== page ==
I was reading a text from Hans H. Øberg, and I saw in the text the following sentences:

Noli dicere 'tatam' et 'mammam', Iuliola! Ea nomina a te audire nolumus. Ita loquuntur parvuli infantes, nec sermo infantium te decet. 'Patrem' et 'matrem' dicere oportet!

Those sentences told me that 'tata' was the definition of 'father'. But didn't Roman children call their father ''papa'?

If yes, why did they say tata instead of papa?

If no, where does the name 'papa' come from?


Yes, children did call their fathers papa, though it was not as common as tata was, at least we think.

Both names are inherited from Indo-European as you can see and are even present in English: cf. paw or papa (also the origin of grampa) and dad or daddy.

Etymonline, though, says that in English papa comes via French:

papa n. "father," 1680s, from French papa, from Latin papa, originally a child's word, similar to Greek pappa (vocative) "o father," pappas "father," pappos "grandfather." The native word is daddy; first use of papa was in courtly speech, as a continental affectation, not used by common folk until late 18c.

For completeness' sake:

dad n. recorded from c. 1500, but probably much older, from child's speech, nearly universal and probably prehistoric (compare Welsh tad, Irish daid, Czech, Latin, Greek tata, Lithuanian tete, Sanskrit tatah, all of the same meaning).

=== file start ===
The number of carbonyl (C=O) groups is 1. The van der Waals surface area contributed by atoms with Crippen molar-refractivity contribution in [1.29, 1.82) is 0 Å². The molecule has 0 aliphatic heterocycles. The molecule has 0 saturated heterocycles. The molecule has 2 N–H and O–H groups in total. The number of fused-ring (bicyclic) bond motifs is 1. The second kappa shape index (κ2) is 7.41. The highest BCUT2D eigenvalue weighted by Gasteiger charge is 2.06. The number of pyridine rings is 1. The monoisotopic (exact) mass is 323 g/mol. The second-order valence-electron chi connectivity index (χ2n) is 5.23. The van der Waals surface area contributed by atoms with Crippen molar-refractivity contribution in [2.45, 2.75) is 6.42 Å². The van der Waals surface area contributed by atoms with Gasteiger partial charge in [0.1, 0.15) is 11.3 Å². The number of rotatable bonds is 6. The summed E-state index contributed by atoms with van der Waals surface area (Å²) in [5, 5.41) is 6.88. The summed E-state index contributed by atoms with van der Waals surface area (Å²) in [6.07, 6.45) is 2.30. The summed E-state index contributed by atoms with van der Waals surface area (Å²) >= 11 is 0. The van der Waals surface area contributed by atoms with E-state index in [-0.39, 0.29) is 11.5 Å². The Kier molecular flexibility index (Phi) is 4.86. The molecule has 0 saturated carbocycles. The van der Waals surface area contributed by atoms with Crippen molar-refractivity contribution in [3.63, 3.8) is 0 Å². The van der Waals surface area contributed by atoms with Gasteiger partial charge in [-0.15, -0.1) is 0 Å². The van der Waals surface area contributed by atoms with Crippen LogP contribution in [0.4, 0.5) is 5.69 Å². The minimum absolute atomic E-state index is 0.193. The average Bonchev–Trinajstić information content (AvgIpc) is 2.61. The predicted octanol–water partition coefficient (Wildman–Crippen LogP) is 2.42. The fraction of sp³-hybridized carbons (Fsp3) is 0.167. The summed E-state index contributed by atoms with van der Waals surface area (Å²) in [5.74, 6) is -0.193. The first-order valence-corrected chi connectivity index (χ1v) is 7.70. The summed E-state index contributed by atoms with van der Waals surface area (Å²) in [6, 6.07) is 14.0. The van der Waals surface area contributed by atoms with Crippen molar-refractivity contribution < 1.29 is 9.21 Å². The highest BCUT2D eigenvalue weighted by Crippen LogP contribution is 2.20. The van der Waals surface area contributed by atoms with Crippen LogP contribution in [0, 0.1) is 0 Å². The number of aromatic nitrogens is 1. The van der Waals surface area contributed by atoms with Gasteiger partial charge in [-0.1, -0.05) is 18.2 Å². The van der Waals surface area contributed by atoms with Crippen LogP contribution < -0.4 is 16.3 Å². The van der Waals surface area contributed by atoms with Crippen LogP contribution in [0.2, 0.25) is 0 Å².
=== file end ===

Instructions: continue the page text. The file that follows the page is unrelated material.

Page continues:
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    Is it safe to assume that Vatican leader's name is related to greek or latin word too? Curiously today slavic languages use papa as affection of child to father, while at least in case of Ukrainian and Russian just a hundred years ago "tyatya" or "tata" was a child word. Contrary, in Japanese "tata" is mother
    – Swift
    Dec 18 '16 at 13:32
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    @Swift Yep, "pope" descends from "papa." Which is actually too bad because there's a pretty cool Latin word, popa.
    – cmw
    Dec 18 '16 at 13:35
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    Explains why in Russian pope is called papa to advantage of being used for puns, while second word, popa.. is.. "cushioning" word that means butt (well, like English "rump")
    – Swift
    Dec 18 '16 at 13:38
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    @Swift: In Japanese, "mother" is haha, for earlier (8th–16th Century, at least) fafa, and possibly pre-historic (as in, before any written records) papa. "Father" is chichi, which at some point in the past must have been titi. But tata is not a kinship term in Japanese.
    – Wtrmute
    Apr 17 '17 at 12:41

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